Hi Mica - thanks for writing to Dr. Math.
Good question! Maths is short for mathematics. Here's what Steven
Schwartzman has to say in his book, _The Words of Mathematics_
(Mathematical Association of America):
mathematics: Latin mathematica was a plural noun, which is why
mathematics has an -s at the end even though we use it as a singular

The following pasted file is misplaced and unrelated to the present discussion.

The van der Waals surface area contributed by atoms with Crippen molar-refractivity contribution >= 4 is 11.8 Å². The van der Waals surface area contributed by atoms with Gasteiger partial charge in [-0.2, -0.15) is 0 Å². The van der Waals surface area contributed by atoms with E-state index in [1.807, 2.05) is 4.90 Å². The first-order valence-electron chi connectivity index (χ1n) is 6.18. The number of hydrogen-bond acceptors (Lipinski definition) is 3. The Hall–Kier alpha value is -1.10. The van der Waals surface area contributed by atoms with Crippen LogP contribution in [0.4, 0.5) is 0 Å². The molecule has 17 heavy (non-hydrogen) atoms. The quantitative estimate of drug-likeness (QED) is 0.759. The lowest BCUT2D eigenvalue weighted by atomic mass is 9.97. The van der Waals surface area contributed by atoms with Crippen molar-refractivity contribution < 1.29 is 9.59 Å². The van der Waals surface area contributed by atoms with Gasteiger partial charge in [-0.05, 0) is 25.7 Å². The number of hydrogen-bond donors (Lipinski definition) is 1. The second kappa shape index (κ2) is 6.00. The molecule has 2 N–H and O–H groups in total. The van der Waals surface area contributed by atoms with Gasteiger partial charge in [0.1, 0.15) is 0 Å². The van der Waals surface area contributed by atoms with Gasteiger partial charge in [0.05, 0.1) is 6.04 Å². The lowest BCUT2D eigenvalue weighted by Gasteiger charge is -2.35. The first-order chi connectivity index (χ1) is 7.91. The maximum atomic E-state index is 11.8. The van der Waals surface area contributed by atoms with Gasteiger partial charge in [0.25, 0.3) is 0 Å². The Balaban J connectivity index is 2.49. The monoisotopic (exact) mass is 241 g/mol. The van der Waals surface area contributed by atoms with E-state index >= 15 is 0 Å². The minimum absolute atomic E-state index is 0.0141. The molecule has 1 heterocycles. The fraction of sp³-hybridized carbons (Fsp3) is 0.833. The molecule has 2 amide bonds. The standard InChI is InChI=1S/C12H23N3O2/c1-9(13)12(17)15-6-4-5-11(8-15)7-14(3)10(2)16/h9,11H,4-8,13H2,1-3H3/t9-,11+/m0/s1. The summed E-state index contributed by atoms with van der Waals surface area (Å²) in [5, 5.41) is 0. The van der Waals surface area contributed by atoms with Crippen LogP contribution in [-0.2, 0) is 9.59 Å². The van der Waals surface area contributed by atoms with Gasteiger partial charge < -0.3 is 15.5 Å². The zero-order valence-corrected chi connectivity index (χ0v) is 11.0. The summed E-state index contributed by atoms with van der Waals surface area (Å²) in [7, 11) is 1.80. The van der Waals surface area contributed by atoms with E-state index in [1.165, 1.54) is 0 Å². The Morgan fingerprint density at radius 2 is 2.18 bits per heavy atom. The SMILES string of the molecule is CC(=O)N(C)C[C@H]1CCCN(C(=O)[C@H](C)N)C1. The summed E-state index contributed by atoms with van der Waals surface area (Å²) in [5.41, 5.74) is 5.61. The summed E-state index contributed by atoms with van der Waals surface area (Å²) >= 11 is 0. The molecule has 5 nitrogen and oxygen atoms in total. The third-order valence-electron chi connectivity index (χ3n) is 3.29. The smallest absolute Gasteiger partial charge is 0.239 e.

noun. Latin had taken the word from Greek mathematikos, which in turn
was based on mathesis. That word, which was also borrowed into English
but is now archaic, meant "mental discipline" or "learning,"
especially mathematical learning. The Indo-European root is mendh-
"to learn." Plato believed no one could be considered educated without
learning mathematics. A polymath is a person who has learned many
things, not just mathematics.
- Doctor Sarah, The Math Forum